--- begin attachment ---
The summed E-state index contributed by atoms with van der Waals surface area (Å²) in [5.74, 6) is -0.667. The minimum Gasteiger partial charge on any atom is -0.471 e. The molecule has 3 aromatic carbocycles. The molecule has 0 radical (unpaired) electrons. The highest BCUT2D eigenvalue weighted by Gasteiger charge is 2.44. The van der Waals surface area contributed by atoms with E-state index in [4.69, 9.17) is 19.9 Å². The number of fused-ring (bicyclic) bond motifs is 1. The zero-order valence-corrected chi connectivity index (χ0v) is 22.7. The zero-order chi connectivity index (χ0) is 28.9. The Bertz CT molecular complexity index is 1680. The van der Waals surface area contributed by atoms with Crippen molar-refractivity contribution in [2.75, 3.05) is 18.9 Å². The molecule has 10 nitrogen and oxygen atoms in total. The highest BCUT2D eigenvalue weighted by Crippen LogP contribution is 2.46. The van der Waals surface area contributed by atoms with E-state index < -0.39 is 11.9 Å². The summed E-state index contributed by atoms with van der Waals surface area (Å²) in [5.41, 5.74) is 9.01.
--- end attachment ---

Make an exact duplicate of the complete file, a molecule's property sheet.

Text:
The summed E-state index contributed by atoms with van der Waals surface area (Å²) in [5.74, 6) is -0.667. The minimum Gasteiger partial charge on any atom is -0.471 e. The molecule has 3 aromatic carbocycles. The molecule has 0 radical (unpaired) electrons. The highest BCUT2D eigenvalue weighted by Gasteiger charge is 2.44. The van der Waals surface area contributed by atoms with E-state index in [4.69, 9.17) is 19.9 Å². The number of fused-ring (bicyclic) bond motifs is 1. The zero-order valence-corrected chi connectivity index (χ0v) is 22.7. The zero-order chi connectivity index (χ0) is 28.9. The Bertz CT molecular complexity index is 1680. The van der Waals surface area contributed by atoms with Crippen molar-refractivity contribution in [2.75, 3.05) is 18.9 Å². The molecule has 10 nitrogen and oxygen atoms in total. The highest BCUT2D eigenvalue weighted by Crippen LogP contribution is 2.46. The van der Waals surface area contributed by atoms with E-state index < -0.39 is 11.9 Å². The summed E-state index contributed by atoms with van der Waals surface area (Å²) in [5.41, 5.74) is 9.01.